Enter Lady Sylvia Marsh (Amanda Donohoe) who’s an immortal being with vampiric tendencies, more like a “snake vampire,” but she doesn’t need to drain blood to survive, or sleep in a coffin, or come out only at night. Her vampire side only extends to the display of fangs, crazy eyeballs, the ability to hypnotize, and to “vampirize” others she bites thus turning them into “low-level snake vampires.” Her venom can also induce crazy hallucinations, even if touched, which are the weird highlights of this flick. There’s three of them, two suffered by Eve, one when she touches the venom Marsh spit at a crucifix in her house, and another when Marsh spits it in he face near the final act, and one suffered by Mary also in the final act after being bitten. All three hallucinations are religious psycho-sexual acid trips, like the one below depicting crucified Christ having the “white worm” attack him on the cross as Roman soldiers rape a bunch of nuns. Mary’s hallucination is bloody and more psycho-sexual in nature as she is depicted being attacked by white worm pagan worshipers who bloodily rape her body with lethal, ancient, dildos strapped to their junk.
Marsh’s connection to the worm is never fully explained. We just now she’s immortal, and worships the worm known as the God Dionin, and that it lives in Stonerich Cavern having been trapped there for centuries, apparently growing in size all that time. Marsh occasionally comes back to town every spring, hunts down food for Dionin (seducing and paralyzing her victims) and then chucking their bodies into this pit where Dionin lives. But every so often a virgin must be sacrificed, and Eve is surprisingly that virgin, with all virgin sacrifices being given to the worm alive! Plus Marsh has been harboring a grudge against Eve. Since she’s an immortal being she’s seen the same souls reincarnate in different bodies and it looks like in one incarnation Eve was responsible for defiling Marsh’s pagan temple in a past life.
Hugh Grant’s character is the one who puts a lot of the pieces together, linking the discovery of the sisters’ father’s watch in Stonerich Cavern to Temple House, Marsh and the actual existence of this giant worm!
To add insult to injury Marsh may have given the sisters’ father to Dionin to eat, but she vampirized the mother and Mary comes face to face with her in Marsh’s house one night as they lure her out with music designed to charm a cobra.
Most of the gore and monster FX happens in the final act and it delivers, with D’Ampton cutting the mother of the Trent sisters in half when she comes to feast on him, with both halves still kicking about and rearing up; the sacrifice of Mary that finally gives us a really good look at this giant, white worm slithering up its tunnel, and the severing of one of Marsh’s hands by Angus as she hangs on for dear life to Eve’s ankle as they both dangle over the worm’s open mouth.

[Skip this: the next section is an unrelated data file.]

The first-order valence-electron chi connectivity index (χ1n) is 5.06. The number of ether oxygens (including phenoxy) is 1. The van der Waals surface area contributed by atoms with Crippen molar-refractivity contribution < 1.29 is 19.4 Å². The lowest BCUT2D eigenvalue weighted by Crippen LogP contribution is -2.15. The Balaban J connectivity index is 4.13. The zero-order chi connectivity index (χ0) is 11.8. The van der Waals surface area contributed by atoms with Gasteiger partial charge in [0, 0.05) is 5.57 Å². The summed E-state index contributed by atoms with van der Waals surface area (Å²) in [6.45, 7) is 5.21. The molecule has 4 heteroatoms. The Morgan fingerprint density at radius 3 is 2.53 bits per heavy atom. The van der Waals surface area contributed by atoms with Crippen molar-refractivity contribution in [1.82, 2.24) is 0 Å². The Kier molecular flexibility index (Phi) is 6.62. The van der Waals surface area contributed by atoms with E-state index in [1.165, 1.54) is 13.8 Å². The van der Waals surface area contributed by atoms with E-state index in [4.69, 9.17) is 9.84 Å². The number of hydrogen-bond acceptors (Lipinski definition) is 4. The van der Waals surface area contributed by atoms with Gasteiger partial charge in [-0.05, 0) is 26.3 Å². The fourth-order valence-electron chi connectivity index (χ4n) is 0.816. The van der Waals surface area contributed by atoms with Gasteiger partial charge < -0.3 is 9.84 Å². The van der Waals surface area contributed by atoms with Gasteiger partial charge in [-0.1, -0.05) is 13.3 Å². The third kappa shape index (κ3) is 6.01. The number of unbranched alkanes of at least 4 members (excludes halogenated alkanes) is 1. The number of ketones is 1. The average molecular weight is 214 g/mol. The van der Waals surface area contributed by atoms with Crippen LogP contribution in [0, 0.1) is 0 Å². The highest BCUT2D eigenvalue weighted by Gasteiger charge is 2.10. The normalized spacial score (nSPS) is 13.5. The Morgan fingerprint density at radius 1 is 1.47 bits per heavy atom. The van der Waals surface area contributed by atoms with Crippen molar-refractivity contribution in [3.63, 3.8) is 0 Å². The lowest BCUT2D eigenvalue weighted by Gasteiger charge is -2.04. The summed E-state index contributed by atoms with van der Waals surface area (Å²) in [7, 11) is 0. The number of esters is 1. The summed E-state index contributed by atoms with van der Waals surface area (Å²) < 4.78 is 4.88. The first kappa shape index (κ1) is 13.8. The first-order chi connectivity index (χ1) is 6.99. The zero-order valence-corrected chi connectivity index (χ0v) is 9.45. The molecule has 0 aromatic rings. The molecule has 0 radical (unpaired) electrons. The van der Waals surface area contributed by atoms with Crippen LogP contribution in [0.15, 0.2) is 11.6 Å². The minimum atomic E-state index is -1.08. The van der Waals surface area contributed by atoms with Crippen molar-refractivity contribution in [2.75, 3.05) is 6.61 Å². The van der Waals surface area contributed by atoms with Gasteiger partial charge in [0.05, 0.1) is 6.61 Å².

The movie even has a “twist ending” where one of our main characters has been vampirized, but didn’t think he was because he thought he had been given the right antidote. The lab calls and tells him the wrong was given to him. Whoops.
Pioneer Studios was the first distributor to put this on disc here in the U.S. back in 1999, when that went out of print Lionsgate released it, but without the extra features Pioneer’s version had. This January 31st Lionsgate releases it on blu-ray for the first time through their new Vestron Video Collector’s Series banner!
Video/Audio/Subtitles: 1080p 1.78:1 high definition widescreen—2.0 English DTS-HD Master Audio—English SDH subs only.
The remaster looks fantastic!
Extras included . . .
- Audio Commentary With Director Ken Russell
- Audio Commentary With Lisi Russell, in conversation with Film Historian Matthew Melia
- The Effects of The Lair Of The White Worm (27:08)
- Interview with Editor Peter Davies (9:32)
- Interview with Actress Sammi Davis (15:42)
- ”Trailers from Hell” featuring Producer Dan Ireland (2:45)
- Theatrical Trailer
- Still Gallery (2:59)
NOTE: In lieu of this version not being able to get actress Amanda Donohoe here’s an interview Shock Till You Drop did with her back in 2015 regarding Lair Of The White Worm.
NOTE: And here’s a video from 2014 showing FX artist Alec Gillis with an old worm head prop from the movie he just refurbished.
Not sure how Capaldi rates this movie in his career, but I think we all know how Hugh Grant might feel about it. And if you didn’t, Producer Dan Ireland actually states in his commentary/interview Grant is indeed embarrassed by it.
I would also add Q, The Winged Serpent (1982) to that list of movies that has a similar theme. It too is about an ancient monster who also has “followers” who pray and sacrifice to it. In Q, however, the followers believe it’s their Aztec God, Quetzalcoatl.